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Dear reader, 

We’re deep into our work designing a comprehensive guide to membership in news, which will feature advice, best practices, case studies, and templates to help newsrooms develop and sustain membership programs and memberful routines. 

There are two topics tackled in that guide where we could use your input today: the tools you’re using to support your membership program, and how you’ve distributed membership tasks within your organization. 

In our last newsletter, we shared new research by media consultant and former Membership in News Fund coach Emma Carew Grovum outlining key tech stack considerations for member-driven newsrooms. Now we’re working with News Catalyst to understand what tools member-driven newsrooms are using. We’ll be offering a crowd-sourced list in the membership guide, while News Catalyst will be evaluating the pros and cons of some of those most commonly used. 

Fill out this form to let us know what tools we should include.  

The other thing we’re collecting today is job descriptions for roles supporting membership. The role doesn’t need to have “membership” in its title. We want to hear the many ways newsrooms have staffed their membership efforts, from hiring an executive level membership editor all the way to outsourcing most of their membership work to a consultancy. 

If you have a job description or collection of job descriptions that capture your newsroom’s membership “jobs to be done,” we’d love to see them. You can send them to submissions@membershippuzzle.orgOur goal in collecting these is to offer a series of example job descriptions in the membership guide that newsrooms can adapt for their needs.

Some of the DoR team in Târgu Mureș. Credit: Mihai Ciobanu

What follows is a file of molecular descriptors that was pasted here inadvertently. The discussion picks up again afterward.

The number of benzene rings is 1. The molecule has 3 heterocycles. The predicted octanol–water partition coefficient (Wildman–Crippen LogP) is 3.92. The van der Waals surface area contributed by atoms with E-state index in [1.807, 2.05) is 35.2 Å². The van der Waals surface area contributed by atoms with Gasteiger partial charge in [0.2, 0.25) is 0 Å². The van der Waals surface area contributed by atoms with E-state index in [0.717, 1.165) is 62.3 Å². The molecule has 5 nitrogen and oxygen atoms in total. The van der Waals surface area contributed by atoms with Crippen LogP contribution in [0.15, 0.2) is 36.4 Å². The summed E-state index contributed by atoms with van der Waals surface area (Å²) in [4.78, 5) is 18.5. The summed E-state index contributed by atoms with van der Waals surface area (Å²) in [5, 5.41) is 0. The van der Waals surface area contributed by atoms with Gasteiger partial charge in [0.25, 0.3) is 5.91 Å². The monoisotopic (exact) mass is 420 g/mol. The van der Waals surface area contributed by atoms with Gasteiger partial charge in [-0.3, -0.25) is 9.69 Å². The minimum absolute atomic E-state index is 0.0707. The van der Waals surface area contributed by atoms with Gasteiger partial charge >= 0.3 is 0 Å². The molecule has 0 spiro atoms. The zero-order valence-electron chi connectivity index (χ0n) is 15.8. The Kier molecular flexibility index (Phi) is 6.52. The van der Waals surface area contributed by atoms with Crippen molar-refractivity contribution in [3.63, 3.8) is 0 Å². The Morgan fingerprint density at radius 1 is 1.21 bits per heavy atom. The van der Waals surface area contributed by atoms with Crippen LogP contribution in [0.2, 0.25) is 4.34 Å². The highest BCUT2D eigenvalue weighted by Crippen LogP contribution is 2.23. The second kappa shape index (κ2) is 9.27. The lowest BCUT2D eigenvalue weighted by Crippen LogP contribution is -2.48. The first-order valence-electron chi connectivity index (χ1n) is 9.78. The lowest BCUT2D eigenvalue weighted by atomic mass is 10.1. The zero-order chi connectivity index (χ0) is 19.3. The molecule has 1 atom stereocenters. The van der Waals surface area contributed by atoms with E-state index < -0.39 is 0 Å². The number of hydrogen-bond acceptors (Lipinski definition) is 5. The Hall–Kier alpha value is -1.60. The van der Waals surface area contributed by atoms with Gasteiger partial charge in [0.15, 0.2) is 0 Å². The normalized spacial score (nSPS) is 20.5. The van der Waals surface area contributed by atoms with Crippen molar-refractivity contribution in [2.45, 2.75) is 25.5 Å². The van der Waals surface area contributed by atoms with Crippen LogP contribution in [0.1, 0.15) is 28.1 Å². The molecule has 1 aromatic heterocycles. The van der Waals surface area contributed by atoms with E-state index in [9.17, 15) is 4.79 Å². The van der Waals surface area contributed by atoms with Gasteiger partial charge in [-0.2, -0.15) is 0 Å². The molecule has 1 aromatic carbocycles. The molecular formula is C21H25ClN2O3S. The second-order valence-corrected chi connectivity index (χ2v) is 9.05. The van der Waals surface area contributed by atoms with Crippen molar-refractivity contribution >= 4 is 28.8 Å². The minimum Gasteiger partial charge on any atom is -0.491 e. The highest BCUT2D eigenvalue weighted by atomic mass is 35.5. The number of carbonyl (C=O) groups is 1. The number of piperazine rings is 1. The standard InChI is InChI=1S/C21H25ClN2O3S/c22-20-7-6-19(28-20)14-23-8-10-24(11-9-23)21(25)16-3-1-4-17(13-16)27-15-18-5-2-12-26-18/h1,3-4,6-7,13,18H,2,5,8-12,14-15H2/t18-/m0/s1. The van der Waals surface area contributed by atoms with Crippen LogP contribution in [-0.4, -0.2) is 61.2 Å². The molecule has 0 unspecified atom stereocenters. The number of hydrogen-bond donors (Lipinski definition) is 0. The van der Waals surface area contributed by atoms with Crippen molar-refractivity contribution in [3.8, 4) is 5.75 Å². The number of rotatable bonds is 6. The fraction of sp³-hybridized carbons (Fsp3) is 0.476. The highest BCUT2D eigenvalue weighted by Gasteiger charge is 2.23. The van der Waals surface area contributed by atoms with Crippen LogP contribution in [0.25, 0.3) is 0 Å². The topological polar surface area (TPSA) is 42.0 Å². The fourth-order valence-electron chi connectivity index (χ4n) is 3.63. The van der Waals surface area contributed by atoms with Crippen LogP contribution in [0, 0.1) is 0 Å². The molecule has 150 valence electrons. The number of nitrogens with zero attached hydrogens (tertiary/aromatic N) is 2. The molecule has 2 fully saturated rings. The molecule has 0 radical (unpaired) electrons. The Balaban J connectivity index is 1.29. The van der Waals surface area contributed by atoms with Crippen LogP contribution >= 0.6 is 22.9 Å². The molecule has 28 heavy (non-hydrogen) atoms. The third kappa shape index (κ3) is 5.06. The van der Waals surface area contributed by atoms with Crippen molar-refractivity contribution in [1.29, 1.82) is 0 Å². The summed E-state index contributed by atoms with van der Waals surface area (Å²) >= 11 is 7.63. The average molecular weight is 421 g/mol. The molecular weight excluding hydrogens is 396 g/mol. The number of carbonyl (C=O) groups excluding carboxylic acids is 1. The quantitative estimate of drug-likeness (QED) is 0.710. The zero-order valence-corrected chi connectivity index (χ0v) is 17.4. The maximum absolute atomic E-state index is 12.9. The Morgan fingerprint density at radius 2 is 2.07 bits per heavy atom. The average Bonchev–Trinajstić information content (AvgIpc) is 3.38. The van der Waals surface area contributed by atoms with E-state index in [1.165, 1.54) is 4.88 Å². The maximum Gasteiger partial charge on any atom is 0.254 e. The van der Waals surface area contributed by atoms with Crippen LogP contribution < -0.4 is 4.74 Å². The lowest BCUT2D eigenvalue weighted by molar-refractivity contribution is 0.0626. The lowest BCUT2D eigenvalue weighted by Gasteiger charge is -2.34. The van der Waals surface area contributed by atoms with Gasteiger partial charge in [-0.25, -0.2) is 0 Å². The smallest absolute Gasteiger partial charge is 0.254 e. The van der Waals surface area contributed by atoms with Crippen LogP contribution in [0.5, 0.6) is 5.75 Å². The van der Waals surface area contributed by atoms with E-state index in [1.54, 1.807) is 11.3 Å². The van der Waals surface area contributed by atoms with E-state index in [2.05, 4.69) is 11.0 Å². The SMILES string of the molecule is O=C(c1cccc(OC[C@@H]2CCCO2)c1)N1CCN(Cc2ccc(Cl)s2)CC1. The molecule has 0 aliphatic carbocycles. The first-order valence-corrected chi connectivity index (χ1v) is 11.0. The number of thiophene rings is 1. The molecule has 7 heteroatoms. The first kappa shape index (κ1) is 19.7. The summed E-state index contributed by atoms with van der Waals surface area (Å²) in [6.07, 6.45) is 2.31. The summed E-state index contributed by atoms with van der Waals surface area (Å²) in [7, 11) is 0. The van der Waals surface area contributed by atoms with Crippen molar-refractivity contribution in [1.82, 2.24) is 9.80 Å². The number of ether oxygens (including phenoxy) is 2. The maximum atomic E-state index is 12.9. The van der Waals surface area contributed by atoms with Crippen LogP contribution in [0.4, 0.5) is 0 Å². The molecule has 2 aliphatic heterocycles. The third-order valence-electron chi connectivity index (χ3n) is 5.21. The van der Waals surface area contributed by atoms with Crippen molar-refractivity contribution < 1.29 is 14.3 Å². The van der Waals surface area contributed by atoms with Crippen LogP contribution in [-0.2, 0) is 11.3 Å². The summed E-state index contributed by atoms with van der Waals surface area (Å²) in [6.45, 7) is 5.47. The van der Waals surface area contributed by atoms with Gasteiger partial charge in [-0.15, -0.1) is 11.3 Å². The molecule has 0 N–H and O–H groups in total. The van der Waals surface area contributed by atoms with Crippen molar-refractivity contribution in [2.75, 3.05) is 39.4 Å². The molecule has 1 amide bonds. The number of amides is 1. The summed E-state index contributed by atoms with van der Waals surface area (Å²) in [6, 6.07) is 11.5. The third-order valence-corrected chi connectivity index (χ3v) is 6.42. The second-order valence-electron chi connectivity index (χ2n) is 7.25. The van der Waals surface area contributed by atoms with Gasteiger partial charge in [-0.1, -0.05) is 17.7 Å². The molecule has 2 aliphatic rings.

Conversations about membership often focus on very tactical things, as demonstrated by our questions above. Getting that right is critical to success, but equally important is something much harder to accomplish: cultivating a membership mindset across the whole organization, to address not just revenue challenges, but trust and listening challenges as well.

That’s why Membership Puzzle Project supported Decat o Revista’s effort to design and implement a curriculum that would help their journalists become stronger community facilitators as the organization shifted to membership. Today, we’ll share what DoR did and how it’s changed the way their team does journalism. 

We supported DoR’s “memberful” curriculum through our Membership in News Fund, which greenlights promising experiments with membership and audience engagement around the world. That means we gave DoR funding, access to a learning community, and venture support for this project. 
Over the course of a couple months in 2019, DoR brought in experts on topics such as neuroscience, facilitation, and social change to train DoR’s journalists for their new roles as facilitators of community. 

They began practicing these new skills in a lightweight way by holding regular, casual gatherings in their newsroom. Between 10 and 50 readers came to each, joining discussions on topics such as rural development, domestic violence, and mental health.